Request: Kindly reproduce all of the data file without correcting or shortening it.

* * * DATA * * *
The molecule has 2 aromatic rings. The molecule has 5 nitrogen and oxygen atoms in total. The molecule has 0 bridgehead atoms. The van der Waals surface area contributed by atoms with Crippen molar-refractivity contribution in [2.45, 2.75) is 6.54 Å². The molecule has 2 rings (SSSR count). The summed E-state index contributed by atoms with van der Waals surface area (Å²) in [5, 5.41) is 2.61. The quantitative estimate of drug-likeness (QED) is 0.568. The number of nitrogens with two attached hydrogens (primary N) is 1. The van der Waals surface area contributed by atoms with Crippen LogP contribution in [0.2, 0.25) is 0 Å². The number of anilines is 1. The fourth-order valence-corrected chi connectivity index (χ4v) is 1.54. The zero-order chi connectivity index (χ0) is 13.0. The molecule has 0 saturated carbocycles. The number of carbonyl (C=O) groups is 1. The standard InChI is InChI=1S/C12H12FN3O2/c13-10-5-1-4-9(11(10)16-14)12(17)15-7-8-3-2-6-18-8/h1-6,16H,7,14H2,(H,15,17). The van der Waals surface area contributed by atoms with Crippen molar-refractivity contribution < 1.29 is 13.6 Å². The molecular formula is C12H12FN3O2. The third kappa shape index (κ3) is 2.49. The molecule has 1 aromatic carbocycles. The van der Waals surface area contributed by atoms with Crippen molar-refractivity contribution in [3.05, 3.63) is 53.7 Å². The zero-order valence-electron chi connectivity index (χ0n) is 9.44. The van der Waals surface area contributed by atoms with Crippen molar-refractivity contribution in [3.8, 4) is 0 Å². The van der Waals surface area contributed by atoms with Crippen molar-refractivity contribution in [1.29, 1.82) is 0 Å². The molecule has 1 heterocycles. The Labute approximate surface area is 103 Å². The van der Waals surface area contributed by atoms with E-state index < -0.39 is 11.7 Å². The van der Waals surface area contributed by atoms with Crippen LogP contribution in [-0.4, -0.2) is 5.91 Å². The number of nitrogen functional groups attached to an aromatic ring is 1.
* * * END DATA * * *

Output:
The molecule has 2 aromatic rings. The molecule has 5 nitrogen and oxygen atoms in total. The molecule has 0 bridgehead atoms. The van der Waals surface area contributed by atoms with Crippen molar-refractivity contribution in [2.45, 2.75) is 6.54 Å². The molecule has 2 rings (SSSR count). The summed E-state index contributed by atoms with van der Waals surface area (Å²) in [5, 5.41) is 2.61. The quantitative estimate of drug-likeness (QED) is 0.568. The number of nitrogens with two attached hydrogens (primary N) is 1. The van der Waals surface area contributed by atoms with Crippen LogP contribution in [0.2, 0.25) is 0 Å². The number of anilines is 1. The fourth-order valence-corrected chi connectivity index (χ4v) is 1.54. The zero-order chi connectivity index (χ0) is 13.0. The molecule has 0 saturated carbocycles. The number of carbonyl (C=O) groups is 1. The standard InChI is InChI=1S/C12H12FN3O2/c13-10-5-1-4-9(11(10)16-14)12(17)15-7-8-3-2-6-18-8/h1-6,16H,7,14H2,(H,15,17). The van der Waals surface area contributed by atoms with Crippen molar-refractivity contribution < 1.29 is 13.6 Å². The molecular formula is C12H12FN3O2. The third kappa shape index (κ3) is 2.49. The molecule has 1 aromatic carbocycles. The van der Waals surface area contributed by atoms with Crippen molar-refractivity contribution in [3.05, 3.63) is 53.7 Å². The zero-order valence-electron chi connectivity index (χ0n) is 9.44. The van der Waals surface area contributed by atoms with Crippen molar-refractivity contribution in [3.8, 4) is 0 Å². The van der Waals surface area contributed by atoms with Crippen molar-refractivity contribution in [1.29, 1.82) is 0 Å². The molecule has 1 heterocycles. The Labute approximate surface area is 103 Å². The van der Waals surface area contributed by atoms with E-state index < -0.39 is 11.7 Å². The van der Waals surface area contributed by atoms with Crippen LogP contribution in [-0.4, -0.2) is 5.91 Å². The number of nitrogen functional groups attached to an aromatic ring is 1.